Academic journal article Southern Law Journal

Intellectual Property Issues Arising from Business Ideas Generated by Undergraduate Students

Academic journal article Southern Law Journal

Intellectual Property Issues Arising from Business Ideas Generated by Undergraduate Students

Article excerpt

A decision from the United States Supreme Court in the summer of 2011 and the passage of the America Invents Act late the same year demonstrate the continued interest of courts and lawmakers in determining the contours of intellectual property protections. One area of interest relates to intellectual property protection attaching to student-created work at universities. Most of the cases and literature discussing this issue analyze the work of graduate students at research institutions. These universities typically have comprehensive technology transfer departments and intellectual property policies and agreements. Less attention is given to undergraduate work. Of particular interest in the present paper, is the extent to which the law and university policies determine the ownership and rights of stakeholders in undergraduate research. Narrowing the issue even further, the question is raised as to the ownership of ideas generated by undergraduate students in the context of entrepreneurship competitions in business schools. Thus, if a student proposes a business model or idea in a competition that eventually becomes the next great social networking platform, what rights, if any, do the student and university have in the creation? In offering provisional answers to this and similar questions, we analyze the limited law available, the literature related to intellectual property issues raised by student-created work, and a convenience sampling of university business plan competition guidelines from different types of institutions. We conclude that traditional legal doctrines have problematic applicability to the scenarios discussed and that universities should adopt ethical and responsible policies that govern undergraduate-generated ideas and creations.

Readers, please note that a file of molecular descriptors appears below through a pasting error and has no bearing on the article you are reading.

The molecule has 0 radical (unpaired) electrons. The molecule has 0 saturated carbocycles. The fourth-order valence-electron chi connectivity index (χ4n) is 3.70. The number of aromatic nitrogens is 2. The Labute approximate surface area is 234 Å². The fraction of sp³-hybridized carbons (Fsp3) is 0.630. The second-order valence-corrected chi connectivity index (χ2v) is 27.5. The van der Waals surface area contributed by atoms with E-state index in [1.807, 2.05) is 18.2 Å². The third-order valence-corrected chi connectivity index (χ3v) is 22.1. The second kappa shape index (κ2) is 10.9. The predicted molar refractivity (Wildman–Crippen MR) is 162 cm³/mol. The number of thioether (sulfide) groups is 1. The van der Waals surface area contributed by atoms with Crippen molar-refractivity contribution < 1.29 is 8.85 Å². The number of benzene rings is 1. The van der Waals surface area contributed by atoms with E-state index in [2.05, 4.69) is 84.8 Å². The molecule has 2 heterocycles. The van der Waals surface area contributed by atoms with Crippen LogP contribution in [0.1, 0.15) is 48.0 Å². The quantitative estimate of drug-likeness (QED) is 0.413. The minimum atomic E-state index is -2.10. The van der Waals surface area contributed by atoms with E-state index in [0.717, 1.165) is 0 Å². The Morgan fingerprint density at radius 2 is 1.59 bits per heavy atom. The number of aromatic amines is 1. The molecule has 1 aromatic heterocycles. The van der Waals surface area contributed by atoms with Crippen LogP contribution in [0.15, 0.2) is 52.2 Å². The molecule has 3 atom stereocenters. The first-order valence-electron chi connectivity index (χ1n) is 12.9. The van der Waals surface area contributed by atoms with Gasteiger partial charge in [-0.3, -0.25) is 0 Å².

I. Introduction

This article analyzes the intellectual property issues raised by undergraduate research and student-created ideas. Even though universities are often sophisticated actors in the intellectual property world, many may be unaware of the legal tensions that arise when undergraduate students do research or generate business ideas for a class or an entrepreneurship competition. More than this, this article suggests that existing legal doctrines are not directly applicable to these situations. The broad contours of the legal relationship between undergraduates and universities continue to change, and this change creates uncertainty. Thus, universities must proceed carefully and responsibly in creating policies related to undergraduate research and development.

A. The American Invents Act and Recent Legislative Intellectual Property Changes

Intellectual property law remains a very active field for both the practicing lawyer and the legal scholar. In recent years Congress fundamentally altered American patent law by adopting a "first-to-file" regime. On September 16, 2011, the President signed the Leahy-Smith America Invents Act. This legislation replaces the "first-to-invent" patent system with a "first-to-file" regime that is more consistent with international rules. Congress amended title 35 U.S.C. § 102 regarding novelty and prior art to prevent the grant of a patent if "the claimed invention was patented, described in a printed publication, or in public use, on sale, or otherwise available to the public before the effective filing date of the claimed invention. . . Furthermore, the new legislation provides that "[a]ny strategy for reducing, avoiding, or deferring tax liability, whether known or unknown at the time of the invention or application for patent, shall be deemed insufficient to differentiate a claimed invention from prior art."2 Along with these amendments there is an additional provision directing the U.S. Patent and Trademark Office to establish an eight-year transitional program to re-examine certain business method patents.3 This newly created "first-to-file" rule becomes effective on March 16, 2013.4

While the legislation contains other provisions beyond the score of this paper, the highlighted items reflect significant changes and the overall importance of intellectual property in the nation's current economic and political environment. …

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